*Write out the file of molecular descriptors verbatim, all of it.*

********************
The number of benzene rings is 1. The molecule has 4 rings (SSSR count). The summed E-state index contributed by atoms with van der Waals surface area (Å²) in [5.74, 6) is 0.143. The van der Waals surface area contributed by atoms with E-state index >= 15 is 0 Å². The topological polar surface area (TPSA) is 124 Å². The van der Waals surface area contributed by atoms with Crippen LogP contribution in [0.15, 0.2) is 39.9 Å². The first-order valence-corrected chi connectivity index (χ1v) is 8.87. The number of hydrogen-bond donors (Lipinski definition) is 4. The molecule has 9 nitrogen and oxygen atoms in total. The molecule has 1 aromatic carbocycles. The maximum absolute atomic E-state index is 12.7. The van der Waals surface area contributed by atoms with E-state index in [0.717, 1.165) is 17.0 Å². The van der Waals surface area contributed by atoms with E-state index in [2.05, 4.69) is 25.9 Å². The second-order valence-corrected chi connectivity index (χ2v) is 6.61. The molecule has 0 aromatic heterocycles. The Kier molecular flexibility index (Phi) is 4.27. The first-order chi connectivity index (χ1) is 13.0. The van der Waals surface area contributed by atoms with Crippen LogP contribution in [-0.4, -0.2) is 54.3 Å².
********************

The number of benzene rings is 1. The molecule has 4 rings (SSSR count). The summed E-state index contributed by atoms with van der Waals surface area (Å²) in [5.74, 6) is 0.143. The van der Waals surface area contributed by atoms with E-state index >= 15 is 0 Å². The topological polar surface area (TPSA) is 124 Å². The van der Waals surface area contributed by atoms with Crippen LogP contribution in [0.15, 0.2) is 39.9 Å². The first-order valence-corrected chi connectivity index (χ1v) is 8.87. The number of hydrogen-bond donors (Lipinski definition) is 4. The molecule has 9 nitrogen and oxygen atoms in total. The molecule has 1 aromatic carbocycles. The maximum absolute atomic E-state index is 12.7. The van der Waals surface area contributed by atoms with E-state index in [0.717, 1.165) is 17.0 Å². The van der Waals surface area contributed by atoms with E-state index in [2.05, 4.69) is 25.9 Å². The second-order valence-corrected chi connectivity index (χ2v) is 6.61. The molecule has 0 aromatic heterocycles. The Kier molecular flexibility index (Phi) is 4.27. The first-order chi connectivity index (χ1) is 13.0. The van der Waals surface area contributed by atoms with Crippen LogP contribution in [-0.4, -0.2) is 54.3 Å².